Donald E. Lewis, Plaintiff-appellant-cross-appellee, v. S.l. & E., Inc., Alan E. Lewis, Sr., Leon E. Lewis, Jr.,richard E. Lewis, Sr., Defendants-appellees,s.l. & E., Inc., Richard E. Lewis, Sr.,defendants-appellees-cross-appellants.lewis General Tires, Inc.,plaintiff-intervenor-appellee-cross-appellant, v. Donald E. Lewis, Defendant-appellant-cross-appellee, 746 F.2d 141 (2d Cir. 1984)Annotate this Case
James L. Hamilton, Cleveland, Ohio (Epp & Hamilton, Cleveland, Ohio, on the brief), for plaintiff-appellant-cross-appellee and defendant-appellant-cross-appellee.
Charles B. Kenning, Rochester, N.Y. (Kaufman-Kenning, Rochester, N.Y., on the brief), for defendants-appellees, defendants-appellees-cross-appellants, and plaintiff-intervenor-appellee-cross-appellant.
Before MANSFIELD, MESKILL and KEARSE, Circuit Judges.
Plaintiff Donald E. Lewis appeals from a judgment dated January 9, 1984 ("January 9 Judgment"), of the United States District Court for the Western District of New York, John T. Curtin, Chief Judge, which, inter alia, awarded defendant S.L. & E., Inc. ("SLE"), $129,919.88 against defendants Richard Lewis, Alan Lewis, and Leon Lewis, Jr.; ordered plaintiff to transfer his 15 shares of SLE stock to plaintiff-intervenor Lewis General Tires, Inc. ("LGT"); and ordered SLE to pay plaintiff $25,069.35 as the book value of the SLE shares to be transferred to LGT. Defendants SLE and Richard E. Lewis and plaintiff-intervenor LGT have cross-appealed, contending, inter alia, that the amounts stated in the judgment should be recalculated; SLE also contends that the proper party to make payment to plaintiff for his SLE shares is LGT. Because no final judgment has been entered in the district court, we dismiss the appeal and the cross-appeal.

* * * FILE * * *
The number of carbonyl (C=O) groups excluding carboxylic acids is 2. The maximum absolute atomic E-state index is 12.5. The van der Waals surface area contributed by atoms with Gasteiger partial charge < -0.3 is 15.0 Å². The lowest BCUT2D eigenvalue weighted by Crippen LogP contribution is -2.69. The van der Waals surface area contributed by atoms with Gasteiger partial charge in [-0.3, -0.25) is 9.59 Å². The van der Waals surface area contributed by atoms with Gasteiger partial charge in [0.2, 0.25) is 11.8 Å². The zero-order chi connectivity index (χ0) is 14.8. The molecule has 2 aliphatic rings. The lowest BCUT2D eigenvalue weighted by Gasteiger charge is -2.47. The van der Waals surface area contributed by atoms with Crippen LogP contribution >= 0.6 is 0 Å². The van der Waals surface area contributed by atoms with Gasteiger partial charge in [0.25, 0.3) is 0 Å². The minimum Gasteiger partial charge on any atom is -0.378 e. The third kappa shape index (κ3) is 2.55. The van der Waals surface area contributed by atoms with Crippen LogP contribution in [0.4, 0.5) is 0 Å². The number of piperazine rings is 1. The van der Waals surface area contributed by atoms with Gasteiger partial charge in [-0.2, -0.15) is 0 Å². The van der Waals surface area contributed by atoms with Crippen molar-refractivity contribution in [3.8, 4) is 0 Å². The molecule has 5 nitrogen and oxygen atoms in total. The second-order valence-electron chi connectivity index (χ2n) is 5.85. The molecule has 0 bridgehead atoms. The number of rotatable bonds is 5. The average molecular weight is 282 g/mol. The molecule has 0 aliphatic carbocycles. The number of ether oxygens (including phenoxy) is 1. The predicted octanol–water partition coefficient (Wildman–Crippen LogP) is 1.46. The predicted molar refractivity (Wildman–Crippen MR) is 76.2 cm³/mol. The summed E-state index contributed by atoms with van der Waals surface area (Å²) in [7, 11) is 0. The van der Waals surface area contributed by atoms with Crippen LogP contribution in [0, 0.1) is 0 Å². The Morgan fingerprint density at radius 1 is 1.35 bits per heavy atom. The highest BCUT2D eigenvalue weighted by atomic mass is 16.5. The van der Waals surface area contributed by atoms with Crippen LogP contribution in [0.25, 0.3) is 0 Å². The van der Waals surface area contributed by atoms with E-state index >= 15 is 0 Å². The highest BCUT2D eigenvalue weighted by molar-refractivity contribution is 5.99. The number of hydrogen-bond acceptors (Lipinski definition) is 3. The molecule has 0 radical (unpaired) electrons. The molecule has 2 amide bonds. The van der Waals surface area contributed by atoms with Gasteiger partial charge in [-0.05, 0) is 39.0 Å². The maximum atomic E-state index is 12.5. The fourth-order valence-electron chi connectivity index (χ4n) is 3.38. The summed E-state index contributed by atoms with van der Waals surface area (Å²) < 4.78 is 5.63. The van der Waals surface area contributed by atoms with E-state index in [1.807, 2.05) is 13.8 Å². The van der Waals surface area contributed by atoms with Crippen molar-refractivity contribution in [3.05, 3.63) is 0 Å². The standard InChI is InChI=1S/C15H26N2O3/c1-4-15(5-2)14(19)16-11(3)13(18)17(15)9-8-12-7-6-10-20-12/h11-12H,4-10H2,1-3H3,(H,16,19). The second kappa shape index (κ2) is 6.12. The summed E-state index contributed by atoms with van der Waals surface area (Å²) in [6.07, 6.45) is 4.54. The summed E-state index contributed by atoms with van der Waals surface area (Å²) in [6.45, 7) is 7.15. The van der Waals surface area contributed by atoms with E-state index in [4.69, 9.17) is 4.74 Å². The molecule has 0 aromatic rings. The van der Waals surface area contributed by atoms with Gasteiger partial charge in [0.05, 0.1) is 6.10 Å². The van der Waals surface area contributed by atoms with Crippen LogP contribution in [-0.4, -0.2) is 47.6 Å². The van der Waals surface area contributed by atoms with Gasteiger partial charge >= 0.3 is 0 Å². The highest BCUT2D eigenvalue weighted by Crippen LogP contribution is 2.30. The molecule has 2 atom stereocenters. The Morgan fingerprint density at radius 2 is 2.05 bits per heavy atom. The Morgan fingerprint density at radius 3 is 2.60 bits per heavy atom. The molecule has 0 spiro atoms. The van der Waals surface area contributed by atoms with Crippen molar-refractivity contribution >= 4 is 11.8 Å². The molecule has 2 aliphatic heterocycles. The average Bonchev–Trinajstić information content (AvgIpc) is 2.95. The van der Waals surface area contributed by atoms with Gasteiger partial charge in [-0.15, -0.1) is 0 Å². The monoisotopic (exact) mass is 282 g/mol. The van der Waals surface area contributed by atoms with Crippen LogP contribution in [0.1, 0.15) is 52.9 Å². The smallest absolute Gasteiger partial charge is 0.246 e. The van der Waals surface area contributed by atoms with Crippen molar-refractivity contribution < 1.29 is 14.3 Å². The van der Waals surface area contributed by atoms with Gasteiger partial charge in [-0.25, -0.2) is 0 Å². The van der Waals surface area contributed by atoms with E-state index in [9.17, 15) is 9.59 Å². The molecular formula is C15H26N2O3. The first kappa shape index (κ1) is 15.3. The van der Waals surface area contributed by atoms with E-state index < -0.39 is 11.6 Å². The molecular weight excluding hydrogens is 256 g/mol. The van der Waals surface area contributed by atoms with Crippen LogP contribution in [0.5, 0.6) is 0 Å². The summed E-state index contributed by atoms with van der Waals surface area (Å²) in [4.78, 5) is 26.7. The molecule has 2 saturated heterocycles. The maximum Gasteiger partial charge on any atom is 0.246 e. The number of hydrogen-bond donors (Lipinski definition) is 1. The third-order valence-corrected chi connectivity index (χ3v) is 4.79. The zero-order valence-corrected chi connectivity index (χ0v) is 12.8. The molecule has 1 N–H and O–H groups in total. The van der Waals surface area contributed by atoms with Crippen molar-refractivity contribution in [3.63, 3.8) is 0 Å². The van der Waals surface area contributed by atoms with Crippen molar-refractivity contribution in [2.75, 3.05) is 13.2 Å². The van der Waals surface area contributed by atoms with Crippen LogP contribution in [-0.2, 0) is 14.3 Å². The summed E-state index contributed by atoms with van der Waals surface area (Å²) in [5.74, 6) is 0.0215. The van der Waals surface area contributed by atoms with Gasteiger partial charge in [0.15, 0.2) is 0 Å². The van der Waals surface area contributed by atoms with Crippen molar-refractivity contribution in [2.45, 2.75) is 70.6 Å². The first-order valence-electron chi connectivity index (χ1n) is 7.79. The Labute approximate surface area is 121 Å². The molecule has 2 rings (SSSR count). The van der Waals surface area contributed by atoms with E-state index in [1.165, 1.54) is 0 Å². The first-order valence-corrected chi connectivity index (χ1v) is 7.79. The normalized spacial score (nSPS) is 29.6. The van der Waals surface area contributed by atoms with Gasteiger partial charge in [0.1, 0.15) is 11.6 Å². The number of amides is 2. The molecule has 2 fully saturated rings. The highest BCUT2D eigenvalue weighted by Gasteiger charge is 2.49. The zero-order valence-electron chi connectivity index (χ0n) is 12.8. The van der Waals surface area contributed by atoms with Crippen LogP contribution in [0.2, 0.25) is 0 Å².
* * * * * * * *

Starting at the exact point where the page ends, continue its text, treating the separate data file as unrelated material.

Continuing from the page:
This action was commenced by plaintiff, a stockholder of SLE, as a derivative action on behalf of SLE for waste, contending that the individual defendants, who were directors of both SLE and LGT, had leased SLE property to LGT for an unreasonably low rental. Plaintiff has prevailed on the merits of this claim, and on January 6, 1984, the court entered an order ("January 6 Order") directing entry of judgment requiring, inter alia, that the individual defendants pay SLE $129,919.88. The January 9 Judgment was then entered.
In light of his success, plaintiff has sought an award of attorney's fees. The district court did not rule on that application but referred the matter to a magistrate, stating that " [u]pon receipt of his report in regard to attorneys' fees, an amended judgment shall be entered." (January 6 Order at 4.) No amended judgment has been entered, and we were informed at oral argument that no further proceedings have been held on the matter of fees. Instead all parties appealed the January 9 Judgment. Their appeals are premature.